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It Started With A Text Message

Somewhere stuck between a good idea and a bad idea are the best of intentions. Most people don’t set out to do something completely moronic, but I knew what I was doing was somewhere in the realm, if not entirely in the zone of moronic. Yet, with each passing text message, I told myself I was doing the right thing, despite what the gnawing troll inside of me said.

You know the troll I’m talking about. The one that twists its little knives in your stomach until you wretch and present your breakfast to the world? She’s a piece of work, that little troll, but she had a good point. I told myself I was responding to the messages out of the goodness of my heart, but I knew I was more interested in figuring him out than helping him—at first.

In fairness, I did tell my mystery texter he was texting the wrong person, but he didn’t seem to care. In fact, he flat-out disregarded every attempt I made to correct him and barreled on with his conversation, confusing the snot out of me at every turn. The thing is, everything he said in his messages hit home, and I needed someone to talk to just as much as he did. But in the end, I think we probably could have handled things a little better. Maybe, if we had been honest with ourselves, we would have been more honest with each other. And maybe, just maybe, we wouldn’t have ended up in so much trouble.

Let me start at the beginning. I’m Emily Waters, valedictorian of the one-hundredth graduating class of Starkbridge Academy, a private school located in a small town just outside of Philadelphia—Kennett Square, the mushroom capital of the world. What a lovely thing to be known for.

I, like many others, survived a tragedy that I didn’t want to talk about, but everyone seemed to find a way to bring any conversation around to the day my world fell apart. On some level, I understood. Tragedies like that just didn’t happen in small towns. But this one did, and it rocked the entire town to its core. I wanted out. I wanted to leave town the second my diploma was in hand, so I could move on with my life and leave the past behind me. But fate had other plans for me.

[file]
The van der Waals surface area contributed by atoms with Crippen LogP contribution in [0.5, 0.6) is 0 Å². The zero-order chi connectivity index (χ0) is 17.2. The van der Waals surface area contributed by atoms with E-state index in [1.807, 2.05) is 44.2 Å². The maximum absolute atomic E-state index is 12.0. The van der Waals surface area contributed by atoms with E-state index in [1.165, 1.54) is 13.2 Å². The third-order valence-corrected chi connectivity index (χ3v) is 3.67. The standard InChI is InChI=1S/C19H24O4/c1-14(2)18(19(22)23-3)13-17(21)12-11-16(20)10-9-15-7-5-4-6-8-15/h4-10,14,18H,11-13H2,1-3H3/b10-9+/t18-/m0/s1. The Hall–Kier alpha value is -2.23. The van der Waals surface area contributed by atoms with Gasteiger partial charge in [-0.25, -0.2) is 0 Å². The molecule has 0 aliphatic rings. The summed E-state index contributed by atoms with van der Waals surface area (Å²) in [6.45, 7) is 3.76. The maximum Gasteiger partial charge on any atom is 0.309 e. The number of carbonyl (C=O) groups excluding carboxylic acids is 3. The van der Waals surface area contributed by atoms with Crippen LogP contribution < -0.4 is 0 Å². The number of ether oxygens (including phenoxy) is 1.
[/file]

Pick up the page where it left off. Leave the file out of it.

I studied hard, and in between study sessions, I managed to hold down a job at a small restaurant downtown. Small, but hugely popular, so the tips were great. Good thing, since my parents couldn’t afford to send me to college, and I doubted I’d get a full scholarship to Penn State.

I lived my life one AP class at a time, praying it was enough to get me into my dream school, while Adam Norcross spent his time hitting a chunk of rubber with a stick. We were totally different people on totally different paths. Our social circles rarely overlapped. We hardly knew each other until one little mistake took us down a winding road of soul-sucking emotional overload that took two police officers and a very long night to overcome.

Our story began one morning before school, the first day of our senior year. It was supposed to be a year to remember, but I wanted to forget. I needed to forget so I could move on, stop spinning my wheels in place and make a life for myself that didn’t involve telling my story a thousand times a day to people who’d already heard it, but couldn’t find it in their hearts to believe it.

I arrived early so I could get a parking space close to the front of the school. The lot was too small to fit everyone but large enough that lugging a heavy bag across it was torture on the shoulders. I rolled down my windows to let the last of summer drift through, taking me back to a time I didn’t have so much to worry about.

I was calm and collected, ready to start the day with my best friend. I was daydreaming about what it would be like when I finally saw Kennett in my rearview mirror when it happened. My phone dinged, probably my best friend looking for me.


It wasn’t supposed to be like this.